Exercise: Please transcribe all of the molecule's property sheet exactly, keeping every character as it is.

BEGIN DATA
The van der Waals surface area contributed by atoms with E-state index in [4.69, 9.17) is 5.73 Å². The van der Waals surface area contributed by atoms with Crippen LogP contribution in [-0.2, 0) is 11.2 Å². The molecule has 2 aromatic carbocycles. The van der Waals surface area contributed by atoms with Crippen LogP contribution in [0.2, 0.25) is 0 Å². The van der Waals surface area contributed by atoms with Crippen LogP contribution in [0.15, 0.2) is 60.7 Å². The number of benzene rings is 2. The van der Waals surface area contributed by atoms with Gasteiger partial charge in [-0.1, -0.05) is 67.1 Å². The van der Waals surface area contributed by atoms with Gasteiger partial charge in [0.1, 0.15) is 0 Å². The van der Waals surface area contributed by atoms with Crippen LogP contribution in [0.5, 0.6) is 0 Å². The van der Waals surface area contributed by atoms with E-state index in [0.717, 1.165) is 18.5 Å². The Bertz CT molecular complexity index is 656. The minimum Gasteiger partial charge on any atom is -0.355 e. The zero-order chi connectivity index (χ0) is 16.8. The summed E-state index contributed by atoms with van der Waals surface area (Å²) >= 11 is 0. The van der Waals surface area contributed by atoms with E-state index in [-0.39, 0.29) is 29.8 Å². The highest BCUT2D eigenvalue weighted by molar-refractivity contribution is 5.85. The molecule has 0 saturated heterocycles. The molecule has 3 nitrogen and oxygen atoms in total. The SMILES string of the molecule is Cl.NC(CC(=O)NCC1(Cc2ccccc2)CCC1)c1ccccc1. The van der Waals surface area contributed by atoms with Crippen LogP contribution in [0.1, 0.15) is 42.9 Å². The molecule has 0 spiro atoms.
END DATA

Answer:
The van der Waals surface area contributed by atoms with E-state index in [4.69, 9.17) is 5.73 Å². The van der Waals surface area contributed by atoms with Crippen LogP contribution in [-0.2, 0) is 11.2 Å². The molecule has 2 aromatic carbocycles. The van der Waals surface area contributed by atoms with Crippen LogP contribution in [0.2, 0.25) is 0 Å². The van der Waals surface area contributed by atoms with Crippen LogP contribution in [0.15, 0.2) is 60.7 Å². The number of benzene rings is 2. The van der Waals surface area contributed by atoms with Gasteiger partial charge in [-0.1, -0.05) is 67.1 Å². The van der Waals surface area contributed by atoms with Gasteiger partial charge in [0.1, 0.15) is 0 Å². The van der Waals surface area contributed by atoms with Crippen LogP contribution in [0.5, 0.6) is 0 Å². The van der Waals surface area contributed by atoms with E-state index in [0.717, 1.165) is 18.5 Å². The Bertz CT molecular complexity index is 656. The minimum Gasteiger partial charge on any atom is -0.355 e. The zero-order chi connectivity index (χ0) is 16.8. The summed E-state index contributed by atoms with van der Waals surface area (Å²) >= 11 is 0. The van der Waals surface area contributed by atoms with E-state index in [-0.39, 0.29) is 29.8 Å². The highest BCUT2D eigenvalue weighted by molar-refractivity contribution is 5.85. The molecule has 0 saturated heterocycles. The molecule has 3 nitrogen and oxygen atoms in total. The SMILES string of the molecule is Cl.NC(CC(=O)NCC1(Cc2ccccc2)CCC1)c1ccccc1. The van der Waals surface area contributed by atoms with Crippen LogP contribution in [0.1, 0.15) is 42.9 Å². The molecule has 0 spiro atoms.